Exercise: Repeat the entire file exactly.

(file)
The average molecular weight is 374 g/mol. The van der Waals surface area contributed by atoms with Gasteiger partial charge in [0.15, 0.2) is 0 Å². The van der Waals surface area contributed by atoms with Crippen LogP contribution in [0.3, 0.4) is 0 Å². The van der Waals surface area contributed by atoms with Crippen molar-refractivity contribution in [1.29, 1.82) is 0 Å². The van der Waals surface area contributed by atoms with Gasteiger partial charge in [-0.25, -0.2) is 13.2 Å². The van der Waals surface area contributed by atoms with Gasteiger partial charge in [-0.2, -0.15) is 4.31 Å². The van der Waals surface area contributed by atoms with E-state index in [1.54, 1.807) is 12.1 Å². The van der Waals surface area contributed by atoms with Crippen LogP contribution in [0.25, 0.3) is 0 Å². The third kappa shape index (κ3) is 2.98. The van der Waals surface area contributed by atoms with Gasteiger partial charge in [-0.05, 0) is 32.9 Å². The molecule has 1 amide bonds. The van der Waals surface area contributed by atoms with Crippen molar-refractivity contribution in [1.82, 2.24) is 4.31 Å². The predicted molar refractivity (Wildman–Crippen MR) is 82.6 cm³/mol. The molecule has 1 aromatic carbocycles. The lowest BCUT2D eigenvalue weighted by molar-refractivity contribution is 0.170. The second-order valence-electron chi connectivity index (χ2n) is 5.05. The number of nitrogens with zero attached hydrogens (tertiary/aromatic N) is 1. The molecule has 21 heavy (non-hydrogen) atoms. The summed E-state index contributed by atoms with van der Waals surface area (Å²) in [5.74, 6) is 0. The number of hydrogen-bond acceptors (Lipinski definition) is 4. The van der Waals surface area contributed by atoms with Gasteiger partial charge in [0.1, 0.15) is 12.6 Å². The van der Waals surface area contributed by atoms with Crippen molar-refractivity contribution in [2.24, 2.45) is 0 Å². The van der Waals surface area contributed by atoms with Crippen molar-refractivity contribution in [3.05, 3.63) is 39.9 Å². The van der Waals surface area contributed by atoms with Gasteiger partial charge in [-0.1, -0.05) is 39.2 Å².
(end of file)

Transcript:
The average molecular weight is 374 g/mol. The van der Waals surface area contributed by atoms with Gasteiger partial charge in [0.15, 0.2) is 0 Å². The van der Waals surface area contributed by atoms with Crippen LogP contribution in [0.3, 0.4) is 0 Å². The van der Waals surface area contributed by atoms with Crippen molar-refractivity contribution in [1.29, 1.82) is 0 Å². The van der Waals surface area contributed by atoms with Gasteiger partial charge in [-0.25, -0.2) is 13.2 Å². The van der Waals surface area contributed by atoms with Gasteiger partial charge in [-0.2, -0.15) is 4.31 Å². The van der Waals surface area contributed by atoms with E-state index in [1.54, 1.807) is 12.1 Å². The van der Waals surface area contributed by atoms with Crippen LogP contribution in [0.25, 0.3) is 0 Å². The third kappa shape index (κ3) is 2.98. The van der Waals surface area contributed by atoms with Gasteiger partial charge in [-0.05, 0) is 32.9 Å². The molecule has 1 amide bonds. The van der Waals surface area contributed by atoms with Crippen molar-refractivity contribution in [1.82, 2.24) is 4.31 Å². The predicted molar refractivity (Wildman–Crippen MR) is 82.6 cm³/mol. The molecule has 1 aromatic carbocycles. The lowest BCUT2D eigenvalue weighted by molar-refractivity contribution is 0.170. The second-order valence-electron chi connectivity index (χ2n) is 5.05. The number of nitrogens with zero attached hydrogens (tertiary/aromatic N) is 1. The molecule has 21 heavy (non-hydrogen) atoms. The summed E-state index contributed by atoms with van der Waals surface area (Å²) in [5.74, 6) is 0. The number of hydrogen-bond acceptors (Lipinski definition) is 4. The van der Waals surface area contributed by atoms with Gasteiger partial charge in [0.1, 0.15) is 12.6 Å². The van der Waals surface area contributed by atoms with Crippen molar-refractivity contribution in [2.24, 2.45) is 0 Å². The van der Waals surface area contributed by atoms with Crippen molar-refractivity contribution in [3.05, 3.63) is 39.9 Å². The van der Waals surface area contributed by atoms with Gasteiger partial charge in [-0.1, -0.05) is 39.2 Å².